Click on an item below to see the definition

###### Random sample:

Every item in the population has the same chance of being selected
for a random sample, with no favouritism.

###### Randomisation:

The process of ensuring that a sample is truly random. There are many
ways of doing this, and to different levels. The entire sample should be chosen according to some strategy
that does not unduly favour any particular group of individuals. A further level ensures that the subjects
already chosen for the study are randomly allocated to the treatments of the study. This removes any suspicion
that unscrupulous experimenters ensure that their particular hobby horse is tried out on the most susceptible
subjects.

###### Range:

The difference between the maximum and minimum values in a sample
or population.

###### Rank:

The data is sorted into numerical order and each value is given a rank
according to its position. This is the basis of most non-parametric tests.

###### Regression:

Also known as linefitting. A method
that finds the best 'line' through a set of plotted points, used to model an
outcome variable in terms of a linear combination of predictor variables (also
called independent variables).

*See also Multiple regression*.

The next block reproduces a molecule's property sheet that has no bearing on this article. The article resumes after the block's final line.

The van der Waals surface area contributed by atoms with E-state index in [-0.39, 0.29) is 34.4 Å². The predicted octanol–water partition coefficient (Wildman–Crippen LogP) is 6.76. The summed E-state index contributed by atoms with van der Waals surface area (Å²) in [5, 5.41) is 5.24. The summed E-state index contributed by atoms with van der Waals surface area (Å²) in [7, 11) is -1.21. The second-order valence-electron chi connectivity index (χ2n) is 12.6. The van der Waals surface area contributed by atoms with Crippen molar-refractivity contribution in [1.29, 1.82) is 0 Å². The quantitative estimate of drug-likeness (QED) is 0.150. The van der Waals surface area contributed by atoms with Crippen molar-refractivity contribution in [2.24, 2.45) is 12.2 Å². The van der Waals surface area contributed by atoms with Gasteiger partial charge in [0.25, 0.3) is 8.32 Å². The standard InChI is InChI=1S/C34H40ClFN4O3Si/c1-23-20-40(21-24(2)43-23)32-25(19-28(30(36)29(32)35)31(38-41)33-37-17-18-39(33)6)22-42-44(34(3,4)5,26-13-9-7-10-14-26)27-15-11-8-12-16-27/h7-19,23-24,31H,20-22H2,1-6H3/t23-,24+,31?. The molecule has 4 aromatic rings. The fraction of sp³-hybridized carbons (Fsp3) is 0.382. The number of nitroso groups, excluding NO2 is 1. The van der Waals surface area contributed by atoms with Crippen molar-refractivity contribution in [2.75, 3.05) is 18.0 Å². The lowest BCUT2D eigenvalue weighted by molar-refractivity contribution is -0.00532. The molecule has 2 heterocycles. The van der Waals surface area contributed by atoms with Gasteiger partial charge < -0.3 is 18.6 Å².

###### Relative risk:

For instance, the ratio of the risk of disease in one group compared
to another group.

###### Relevance:

Getting statistical significance is not necessarily the end of the story.
In any experiment you would also want to see practical significance, which is not always present. In practical
terms, the statistically significant difference may be so small as to be irrelevant. Noe that we may see practical
significance in a sample, but we cannot conclude that this is a real effect in the population unless we also have
statistical significance.

###### Residual:

The difference between the observed value and the value predicted by the model
under investigation. In a linefit situation, this would be the vertical difference between the line and the
actual point.

###### Retrospective study:

In a retrospective study you work backwards from a condition (eg. disease) to the
causal factor. For example, how many of those first-time prisoners who re-offended within a year of release served sentences
at a liberal prison as opposed to a traditional prison?

*See also Prospective study.*

###### Risk:

The proportion succumbing to disease in a group, for example.